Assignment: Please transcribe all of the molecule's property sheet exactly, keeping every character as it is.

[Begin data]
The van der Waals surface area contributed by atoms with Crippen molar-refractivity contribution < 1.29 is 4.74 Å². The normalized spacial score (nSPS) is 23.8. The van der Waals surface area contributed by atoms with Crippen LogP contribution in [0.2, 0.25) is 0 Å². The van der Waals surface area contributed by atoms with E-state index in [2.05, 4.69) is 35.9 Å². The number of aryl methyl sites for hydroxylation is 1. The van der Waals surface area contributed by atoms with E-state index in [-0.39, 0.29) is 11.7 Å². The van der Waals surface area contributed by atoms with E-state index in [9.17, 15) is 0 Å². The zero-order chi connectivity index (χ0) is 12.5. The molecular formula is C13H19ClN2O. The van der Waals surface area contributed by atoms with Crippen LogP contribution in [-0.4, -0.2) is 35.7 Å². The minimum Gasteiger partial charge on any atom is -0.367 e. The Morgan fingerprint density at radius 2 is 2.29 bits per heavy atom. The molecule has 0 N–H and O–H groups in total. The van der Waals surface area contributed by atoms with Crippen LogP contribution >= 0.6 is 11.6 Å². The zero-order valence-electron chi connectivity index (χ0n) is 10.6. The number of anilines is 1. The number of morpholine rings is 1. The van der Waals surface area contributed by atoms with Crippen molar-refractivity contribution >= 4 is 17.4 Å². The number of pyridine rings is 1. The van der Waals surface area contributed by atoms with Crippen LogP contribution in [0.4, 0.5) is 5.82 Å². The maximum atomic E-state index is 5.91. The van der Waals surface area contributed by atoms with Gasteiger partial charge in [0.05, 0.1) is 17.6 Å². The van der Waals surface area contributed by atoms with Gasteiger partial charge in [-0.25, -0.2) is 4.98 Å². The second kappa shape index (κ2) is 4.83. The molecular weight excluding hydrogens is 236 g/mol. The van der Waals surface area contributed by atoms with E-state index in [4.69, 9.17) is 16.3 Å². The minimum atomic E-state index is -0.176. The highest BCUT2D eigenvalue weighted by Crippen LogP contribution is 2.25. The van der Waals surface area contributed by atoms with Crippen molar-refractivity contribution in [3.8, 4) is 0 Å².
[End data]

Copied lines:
The van der Waals surface area contributed by atoms with Crippen molar-refractivity contribution < 1.29 is 4.74 Å². The normalized spacial score (nSPS) is 23.8. The van der Waals surface area contributed by atoms with Crippen LogP contribution in [0.2, 0.25) is 0 Å². The van der Waals surface area contributed by atoms with E-state index in [2.05, 4.69) is 35.9 Å². The number of aryl methyl sites for hydroxylation is 1. The van der Waals surface area contributed by atoms with E-state index in [-0.39, 0.29) is 11.7 Å². The van der Waals surface area contributed by atoms with E-state index in [9.17, 15) is 0 Å². The zero-order chi connectivity index (χ0) is 12.5. The molecular formula is C13H19ClN2O. The van der Waals surface area contributed by atoms with Crippen LogP contribution in [-0.4, -0.2) is 35.7 Å². The minimum Gasteiger partial charge on any atom is -0.367 e. The Morgan fingerprint density at radius 2 is 2.29 bits per heavy atom. The molecule has 0 N–H and O–H groups in total. The van der Waals surface area contributed by atoms with Crippen LogP contribution >= 0.6 is 11.6 Å². The zero-order valence-electron chi connectivity index (χ0n) is 10.6. The number of anilines is 1. The number of morpholine rings is 1. The van der Waals surface area contributed by atoms with Crippen molar-refractivity contribution >= 4 is 17.4 Å². The number of pyridine rings is 1. The van der Waals surface area contributed by atoms with Crippen LogP contribution in [0.4, 0.5) is 5.82 Å². The maximum atomic E-state index is 5.91. The van der Waals surface area contributed by atoms with Gasteiger partial charge in [0.05, 0.1) is 17.6 Å². The van der Waals surface area contributed by atoms with Gasteiger partial charge in [-0.25, -0.2) is 4.98 Å². The second kappa shape index (κ2) is 4.83. The molecular weight excluding hydrogens is 236 g/mol. The van der Waals surface area contributed by atoms with E-state index in [4.69, 9.17) is 16.3 Å². The minimum atomic E-state index is -0.176. The highest BCUT2D eigenvalue weighted by Crippen LogP contribution is 2.25. The van der Waals surface area contributed by atoms with Crippen molar-refractivity contribution in [3.8, 4) is 0 Å².